Aims: To determine the total burden of illicit drug overdose mortality over the study period in the province of British Columbia and investigate possible population-level determinants by estimating rates among subgroups including First Nations individuals.
Design: Review of coroner case files.
Setting: The province of British Columbia, Canada.
Participants: Individuals dying from an illicit drug overdose between 2001 and 2005.
Measurements: Age-adjusted mortality rates, standardized mortality ratios (SMR) and years of potential life lost (YPLL), stratified by major population groups.
Findings: Over the study period, 909 individuals died from illicit drug overdoses, including 104 (11.4%) First Nations individuals. Compared to the general population, First Nations males and females suffered from substantially elevated SMR and YPLL. In a multivariate logistic regression analysis, First Nations deaths were significantly more likely to be among women, related to injection drug use and to have occurred in the Downtown Eastside area of Vancouver, the local epicentre of human immunodeficiency virus infection and open drug use (all P< 0.05).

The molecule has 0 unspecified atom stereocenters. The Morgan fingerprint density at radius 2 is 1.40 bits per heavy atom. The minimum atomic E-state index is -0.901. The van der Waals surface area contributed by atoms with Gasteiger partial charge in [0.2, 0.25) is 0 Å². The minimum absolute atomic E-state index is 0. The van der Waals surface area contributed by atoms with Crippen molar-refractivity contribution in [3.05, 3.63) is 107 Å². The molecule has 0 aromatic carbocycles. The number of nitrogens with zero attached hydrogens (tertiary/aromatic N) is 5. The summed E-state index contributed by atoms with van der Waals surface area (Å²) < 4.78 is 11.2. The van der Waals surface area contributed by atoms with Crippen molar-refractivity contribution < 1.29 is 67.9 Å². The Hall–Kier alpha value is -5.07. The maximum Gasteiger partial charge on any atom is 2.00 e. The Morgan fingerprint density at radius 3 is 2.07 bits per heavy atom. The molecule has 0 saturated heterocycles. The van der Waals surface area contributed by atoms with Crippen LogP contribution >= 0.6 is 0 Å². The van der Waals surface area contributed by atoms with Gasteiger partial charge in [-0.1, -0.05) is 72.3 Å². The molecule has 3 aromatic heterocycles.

Conclusions: This report found highly elevated overdose death rates and levels of premature mortality among First Nations Canadians in British Columbia compared to the general population. While previously unidentified, these findings are consistent with the poorer population health profile of First Nations Canadians. Although further research is needed to identify the causes of the elevated death rates, our findings support increased availability of evidence-based overdose prevention measures.
© 2010 The Authors, Addiction © 2010 Society for the Study of Addiction.